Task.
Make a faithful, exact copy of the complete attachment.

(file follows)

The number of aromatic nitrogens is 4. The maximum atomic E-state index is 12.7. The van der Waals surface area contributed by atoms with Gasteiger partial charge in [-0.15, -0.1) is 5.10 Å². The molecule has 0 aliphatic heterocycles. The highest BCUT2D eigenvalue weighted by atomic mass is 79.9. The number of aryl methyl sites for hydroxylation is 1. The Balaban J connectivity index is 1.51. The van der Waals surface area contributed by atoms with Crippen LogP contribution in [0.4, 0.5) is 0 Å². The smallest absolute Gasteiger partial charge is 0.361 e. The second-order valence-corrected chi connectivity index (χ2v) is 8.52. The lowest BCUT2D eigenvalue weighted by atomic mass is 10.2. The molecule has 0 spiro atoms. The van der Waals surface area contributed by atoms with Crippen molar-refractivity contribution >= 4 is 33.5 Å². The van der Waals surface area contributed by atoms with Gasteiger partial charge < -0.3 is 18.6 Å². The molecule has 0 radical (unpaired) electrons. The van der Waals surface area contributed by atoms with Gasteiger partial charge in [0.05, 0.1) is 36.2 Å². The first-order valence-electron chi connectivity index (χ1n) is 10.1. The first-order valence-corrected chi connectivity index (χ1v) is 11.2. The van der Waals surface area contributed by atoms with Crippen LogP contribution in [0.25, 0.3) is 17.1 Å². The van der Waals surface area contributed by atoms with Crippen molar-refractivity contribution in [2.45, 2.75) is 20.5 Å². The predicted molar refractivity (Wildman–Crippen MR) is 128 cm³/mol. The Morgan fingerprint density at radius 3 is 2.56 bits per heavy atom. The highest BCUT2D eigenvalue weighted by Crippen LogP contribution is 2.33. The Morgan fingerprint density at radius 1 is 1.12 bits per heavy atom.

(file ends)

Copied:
The number of aromatic nitrogens is 4. The maximum atomic E-state index is 12.7. The van der Waals surface area contributed by atoms with Gasteiger partial charge in [-0.15, -0.1) is 5.10 Å². The molecule has 0 aliphatic heterocycles. The highest BCUT2D eigenvalue weighted by atomic mass is 79.9. The number of aryl methyl sites for hydroxylation is 1. The Balaban J connectivity index is 1.51. The van der Waals surface area contributed by atoms with Crippen LogP contribution in [0.4, 0.5) is 0 Å². The smallest absolute Gasteiger partial charge is 0.361 e. The second-order valence-corrected chi connectivity index (χ2v) is 8.52. The lowest BCUT2D eigenvalue weighted by atomic mass is 10.2. The molecule has 0 spiro atoms. The van der Waals surface area contributed by atoms with Crippen molar-refractivity contribution >= 4 is 33.5 Å². The van der Waals surface area contributed by atoms with Gasteiger partial charge < -0.3 is 18.6 Å². The molecule has 0 radical (unpaired) electrons. The van der Waals surface area contributed by atoms with Gasteiger partial charge in [0.05, 0.1) is 36.2 Å². The first-order valence-electron chi connectivity index (χ1n) is 10.1. The first-order valence-corrected chi connectivity index (χ1v) is 11.2. The van der Waals surface area contributed by atoms with Crippen LogP contribution in [0.25, 0.3) is 17.1 Å². The van der Waals surface area contributed by atoms with Crippen molar-refractivity contribution in [2.45, 2.75) is 20.5 Å². The predicted molar refractivity (Wildman–Crippen MR) is 128 cm³/mol. The Morgan fingerprint density at radius 3 is 2.56 bits per heavy atom. The highest BCUT2D eigenvalue weighted by Crippen LogP contribution is 2.33. The Morgan fingerprint density at radius 1 is 1.12 bits per heavy atom.